White Crane Kung Fu

 

History of Shaolin White Crane Kung fu

( Before proceeding further, it is important to explain that there are actually two martial art systems emanating from China that bear the name of White Crane: one originates in Tibet and the other in the southern coastal province of Fukien. Both arts are famous and have glorious histories of their own. This fact is mentioned in order to avoid confusing the public. Although rare in the western world, Fukien White Crane is a famous fighting style in Southeast Asia. In fact, it is widely considered to be one of the ancestors of several traditional Okinawan Karate systems). We have presented below a very detailed account of this art’s history as it this information is not readily available. To learn more about the Fukien White Crane, it’s history and theories, consult Shifu Bernard’s latest work “Shaolin White Crane Kung Fu: A rare art revealed”

The history of the Fukienese White Crane Kung Fu has been passed down from master to student (father to son) for five generations. Although various accounts do exist, they all tell a similar tale. The history of White Crane Kung Fu as passed down within the Lee family and given to Shifu Bernard is presented below.1

Fang Chi-Niang was born in Lei Chow Fu in the middle of the 18th century. Her father’s name was Fang Hui Sz and her mother’s name was Lee Pik Liung. Fang Hui Sz studied Kung Fu in the Shaolin temple at Nine Lotus Mountain, Ching Chiang district, Fukien (modern day Fujian) province. His wife and daughter lived at Lei Chow Fu. Since they were victimized by local landlords, it was decided to move away from the village. Eventually, they settled down in Ching Chu temple, on Ching Chea Mountain (Lei Chow Fu). One day, as Fang Chi-Niang was drying grain in front of the temple, she saw a huge crane come down from the roof and begin to eat. She decided to use a bamboo stick to chase away the intruder. Fang Chi-Niang was both curious and fearful of the crane. At first, she tried to strike its head but the bird was evasive. Then she attempted to hit the crane’s wings but it stepped to the side and used its claw to block the attack. When Fang Chi-Niang tried to poke the bird’s body with her staff, it moved back and used its beak to peck the bamboo. Fang Chi-Niang was surprised. She continued to use the techniques her father had taught her but her efforts were completely unsuccessful. Astonished by the crane’s skill, Fang Chi-Niang sought to practice with it on a daily basis. Fortunately, the crane obliged. This permitted Fang Chi-Niang to analyze and absorb the bird’s self-defense strategies. Eventually, she mastered the movements and spirit of the crane.2

During this period, Emperor Chien Lung ordered the destruction of the Southern Shaolin temple after having been informed of revolutionary activities on its grounds. Fang Hui-Sz was one of the few fortunate ones to escape the attack. He sought out his wife and daughter and they initially settled at Pik Chui Liang. Subsequently, Fang Hui-Sz moved to Sah Liang temple near Foochow, where he spent his spare time refining his daughter’s Shaolin Kung Fu. Fang Chi-Niang eventually mastered everything her father could teach her and chose to combine the crane’s spirit and movements with her Shaolin Kung Fu. She taught Kung Fu at Sah Liang temple to Weng Wing-Seng, Lee Fah-Sieng, Chang The-Cheng, and Ling Te-Sun. Weng was from Lei Chow Fu, Lee was from Chow Ann district, Chang was from Wing Chun district, and Ling was from Foochow. Weng and Lee taught many students at Kao Pei Cliff and set up a school there. Chang (nicknamed Nine Dots monk) settled at the White Crane temple and taught martial arts. Ling’s descendants moved to Taiwan. Lee passed his skills to his son Lee Mah-Saw. Lee Mah-Saw continued to set up schools and taught in Chow Ann district. Fang Chi-Niang’s teachings gave birth to different interpretations and four principal styles were developed: Flying Crane (Fei He), Eating Crane (Shi He) Screaming Crane (Ming He) and Sleeping Crane (Jan He or Su He). Later on, variations and combinations with other systems occurred which led to the creation of even more types of Fukienese White Crane.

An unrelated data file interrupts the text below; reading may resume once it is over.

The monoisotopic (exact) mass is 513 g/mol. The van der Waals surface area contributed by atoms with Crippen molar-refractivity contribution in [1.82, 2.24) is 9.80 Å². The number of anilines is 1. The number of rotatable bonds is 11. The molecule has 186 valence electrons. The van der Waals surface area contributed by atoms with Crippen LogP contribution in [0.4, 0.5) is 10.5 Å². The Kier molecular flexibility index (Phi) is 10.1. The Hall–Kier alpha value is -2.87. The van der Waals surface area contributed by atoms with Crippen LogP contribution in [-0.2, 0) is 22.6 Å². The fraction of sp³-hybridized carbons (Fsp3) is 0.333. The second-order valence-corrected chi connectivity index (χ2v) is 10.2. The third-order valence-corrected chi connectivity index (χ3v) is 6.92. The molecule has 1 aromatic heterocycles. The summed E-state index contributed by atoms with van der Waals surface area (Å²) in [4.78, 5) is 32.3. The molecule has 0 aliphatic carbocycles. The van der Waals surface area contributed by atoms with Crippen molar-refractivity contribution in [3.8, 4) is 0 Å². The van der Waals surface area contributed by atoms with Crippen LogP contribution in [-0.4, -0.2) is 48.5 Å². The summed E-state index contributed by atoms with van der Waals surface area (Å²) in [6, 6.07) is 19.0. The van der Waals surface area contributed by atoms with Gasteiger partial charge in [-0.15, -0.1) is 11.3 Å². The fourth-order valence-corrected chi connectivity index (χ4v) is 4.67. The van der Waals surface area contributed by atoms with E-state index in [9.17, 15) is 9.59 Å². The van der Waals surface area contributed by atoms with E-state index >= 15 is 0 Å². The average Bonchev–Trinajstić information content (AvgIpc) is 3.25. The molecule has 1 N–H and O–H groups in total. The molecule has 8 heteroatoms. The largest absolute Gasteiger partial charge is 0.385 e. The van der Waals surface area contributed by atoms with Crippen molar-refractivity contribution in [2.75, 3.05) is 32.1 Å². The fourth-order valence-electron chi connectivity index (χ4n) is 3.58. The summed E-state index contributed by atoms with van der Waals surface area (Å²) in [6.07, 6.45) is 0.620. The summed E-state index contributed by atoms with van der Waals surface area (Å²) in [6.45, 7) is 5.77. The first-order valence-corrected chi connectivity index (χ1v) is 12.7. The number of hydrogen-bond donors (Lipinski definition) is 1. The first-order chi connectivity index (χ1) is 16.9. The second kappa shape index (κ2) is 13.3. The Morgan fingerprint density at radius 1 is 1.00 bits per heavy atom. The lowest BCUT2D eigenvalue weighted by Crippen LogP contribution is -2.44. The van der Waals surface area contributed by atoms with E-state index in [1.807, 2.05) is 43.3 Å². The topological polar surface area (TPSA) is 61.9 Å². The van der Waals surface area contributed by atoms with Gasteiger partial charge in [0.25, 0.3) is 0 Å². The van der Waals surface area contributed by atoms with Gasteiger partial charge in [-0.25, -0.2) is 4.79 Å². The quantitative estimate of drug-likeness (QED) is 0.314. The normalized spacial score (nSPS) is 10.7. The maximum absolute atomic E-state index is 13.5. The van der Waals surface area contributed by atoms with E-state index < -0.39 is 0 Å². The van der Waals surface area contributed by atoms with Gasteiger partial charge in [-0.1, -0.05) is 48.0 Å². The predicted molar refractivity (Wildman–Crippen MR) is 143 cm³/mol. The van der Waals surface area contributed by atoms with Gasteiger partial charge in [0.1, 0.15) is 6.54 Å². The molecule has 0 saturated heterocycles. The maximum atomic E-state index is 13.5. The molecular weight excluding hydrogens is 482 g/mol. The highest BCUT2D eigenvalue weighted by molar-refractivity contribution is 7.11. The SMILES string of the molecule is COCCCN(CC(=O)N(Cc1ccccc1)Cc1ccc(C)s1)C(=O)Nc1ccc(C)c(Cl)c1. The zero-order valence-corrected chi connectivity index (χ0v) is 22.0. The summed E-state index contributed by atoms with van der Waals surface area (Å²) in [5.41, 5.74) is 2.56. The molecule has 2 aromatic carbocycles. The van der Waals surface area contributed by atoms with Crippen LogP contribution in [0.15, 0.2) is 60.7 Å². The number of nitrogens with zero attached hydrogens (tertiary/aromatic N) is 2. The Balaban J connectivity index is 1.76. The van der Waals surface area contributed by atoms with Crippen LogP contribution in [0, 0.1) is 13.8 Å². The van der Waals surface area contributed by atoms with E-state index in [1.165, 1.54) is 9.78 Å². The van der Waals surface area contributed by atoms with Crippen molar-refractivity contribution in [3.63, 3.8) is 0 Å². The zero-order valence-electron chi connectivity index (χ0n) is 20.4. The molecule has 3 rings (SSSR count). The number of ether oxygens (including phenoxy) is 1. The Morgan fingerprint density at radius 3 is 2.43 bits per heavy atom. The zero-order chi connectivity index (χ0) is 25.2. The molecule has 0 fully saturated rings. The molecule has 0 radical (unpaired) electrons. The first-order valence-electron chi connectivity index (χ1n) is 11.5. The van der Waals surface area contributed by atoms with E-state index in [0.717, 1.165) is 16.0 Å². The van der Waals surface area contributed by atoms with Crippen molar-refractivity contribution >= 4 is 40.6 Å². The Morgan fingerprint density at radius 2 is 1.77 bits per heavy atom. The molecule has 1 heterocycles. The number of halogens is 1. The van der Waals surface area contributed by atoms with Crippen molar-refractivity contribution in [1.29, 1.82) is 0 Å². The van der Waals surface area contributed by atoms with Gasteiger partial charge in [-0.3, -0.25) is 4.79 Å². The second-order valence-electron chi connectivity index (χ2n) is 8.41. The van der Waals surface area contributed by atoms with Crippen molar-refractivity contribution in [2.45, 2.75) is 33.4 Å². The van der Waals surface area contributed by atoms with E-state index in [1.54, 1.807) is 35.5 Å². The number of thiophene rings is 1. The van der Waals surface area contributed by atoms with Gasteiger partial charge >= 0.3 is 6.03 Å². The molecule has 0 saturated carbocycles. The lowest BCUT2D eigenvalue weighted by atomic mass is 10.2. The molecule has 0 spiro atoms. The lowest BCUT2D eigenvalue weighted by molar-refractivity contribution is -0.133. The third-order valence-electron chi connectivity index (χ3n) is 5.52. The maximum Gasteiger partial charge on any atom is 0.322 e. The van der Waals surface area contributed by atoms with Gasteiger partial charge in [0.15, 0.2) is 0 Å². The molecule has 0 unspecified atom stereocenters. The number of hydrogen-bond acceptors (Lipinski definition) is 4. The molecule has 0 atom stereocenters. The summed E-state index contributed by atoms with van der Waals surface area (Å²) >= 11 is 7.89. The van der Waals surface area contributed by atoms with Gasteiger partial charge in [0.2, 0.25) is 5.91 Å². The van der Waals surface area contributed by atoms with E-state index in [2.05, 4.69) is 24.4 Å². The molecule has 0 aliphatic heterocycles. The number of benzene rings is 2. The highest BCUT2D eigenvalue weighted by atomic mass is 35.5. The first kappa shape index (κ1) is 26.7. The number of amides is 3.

At this point, it may be useful to debate whether the Fukienese White Crane arts are truly Shaolin systems or whether they represent a separate school. Since they were created outside the temple, many older generation White Crane masters do not consider their art to be a Shaolin art. This belief is compounded by the fact that White Crane focuses heavily upon soft power in the advanced stages. On the other hand, the founder did study from her father who was an accomplished Southern Shaolin practitioner. Consequently, it is difficult to resolve the debate as it is largely a question of perspective. Perhaps it is best to acknowledge the root of the art while simultaneously recognizing the founder’s unique contributions.

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